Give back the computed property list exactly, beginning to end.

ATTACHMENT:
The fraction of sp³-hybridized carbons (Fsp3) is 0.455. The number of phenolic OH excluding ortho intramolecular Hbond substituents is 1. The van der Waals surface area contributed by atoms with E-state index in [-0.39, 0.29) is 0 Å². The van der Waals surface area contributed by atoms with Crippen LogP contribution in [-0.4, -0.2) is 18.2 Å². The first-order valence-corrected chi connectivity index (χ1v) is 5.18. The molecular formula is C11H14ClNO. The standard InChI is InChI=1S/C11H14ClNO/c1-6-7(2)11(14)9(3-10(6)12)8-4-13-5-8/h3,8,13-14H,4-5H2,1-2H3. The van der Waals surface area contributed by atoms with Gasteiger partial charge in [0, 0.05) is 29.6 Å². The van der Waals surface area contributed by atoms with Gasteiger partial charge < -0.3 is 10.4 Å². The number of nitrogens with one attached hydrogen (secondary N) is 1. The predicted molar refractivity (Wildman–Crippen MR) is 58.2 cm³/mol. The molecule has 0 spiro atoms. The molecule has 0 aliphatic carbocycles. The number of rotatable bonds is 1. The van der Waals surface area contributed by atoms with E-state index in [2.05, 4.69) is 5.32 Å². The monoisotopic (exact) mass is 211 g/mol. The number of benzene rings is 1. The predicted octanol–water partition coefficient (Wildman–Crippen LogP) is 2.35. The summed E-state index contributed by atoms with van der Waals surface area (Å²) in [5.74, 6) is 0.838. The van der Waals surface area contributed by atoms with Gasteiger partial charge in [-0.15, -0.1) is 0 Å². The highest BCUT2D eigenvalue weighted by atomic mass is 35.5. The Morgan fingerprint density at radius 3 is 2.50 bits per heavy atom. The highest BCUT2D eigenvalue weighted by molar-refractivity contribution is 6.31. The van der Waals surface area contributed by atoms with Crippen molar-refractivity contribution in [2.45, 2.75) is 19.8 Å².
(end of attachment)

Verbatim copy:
The fraction of sp³-hybridized carbons (Fsp3) is 0.455. The number of phenolic OH excluding ortho intramolecular Hbond substituents is 1. The van der Waals surface area contributed by atoms with E-state index in [-0.39, 0.29) is 0 Å². The van der Waals surface area contributed by atoms with Crippen LogP contribution in [-0.4, -0.2) is 18.2 Å². The first-order valence-corrected chi connectivity index (χ1v) is 5.18. The molecular formula is C11H14ClNO. The standard InChI is InChI=1S/C11H14ClNO/c1-6-7(2)11(14)9(3-10(6)12)8-4-13-5-8/h3,8,13-14H,4-5H2,1-2H3. The van der Waals surface area contributed by atoms with Gasteiger partial charge in [0, 0.05) is 29.6 Å². The van der Waals surface area contributed by atoms with Gasteiger partial charge < -0.3 is 10.4 Å². The number of nitrogens with one attached hydrogen (secondary N) is 1. The predicted molar refractivity (Wildman–Crippen MR) is 58.2 cm³/mol. The molecule has 0 spiro atoms. The molecule has 0 aliphatic carbocycles. The number of rotatable bonds is 1. The van der Waals surface area contributed by atoms with E-state index in [2.05, 4.69) is 5.32 Å². The monoisotopic (exact) mass is 211 g/mol. The number of benzene rings is 1. The predicted octanol–water partition coefficient (Wildman–Crippen LogP) is 2.35. The summed E-state index contributed by atoms with van der Waals surface area (Å²) in [5.74, 6) is 0.838. The van der Waals surface area contributed by atoms with Gasteiger partial charge in [-0.15, -0.1) is 0 Å². The highest BCUT2D eigenvalue weighted by atomic mass is 35.5. The Morgan fingerprint density at radius 3 is 2.50 bits per heavy atom. The highest BCUT2D eigenvalue weighted by molar-refractivity contribution is 6.31. The van der Waals surface area contributed by atoms with Crippen molar-refractivity contribution in [2.45, 2.75) is 19.8 Å².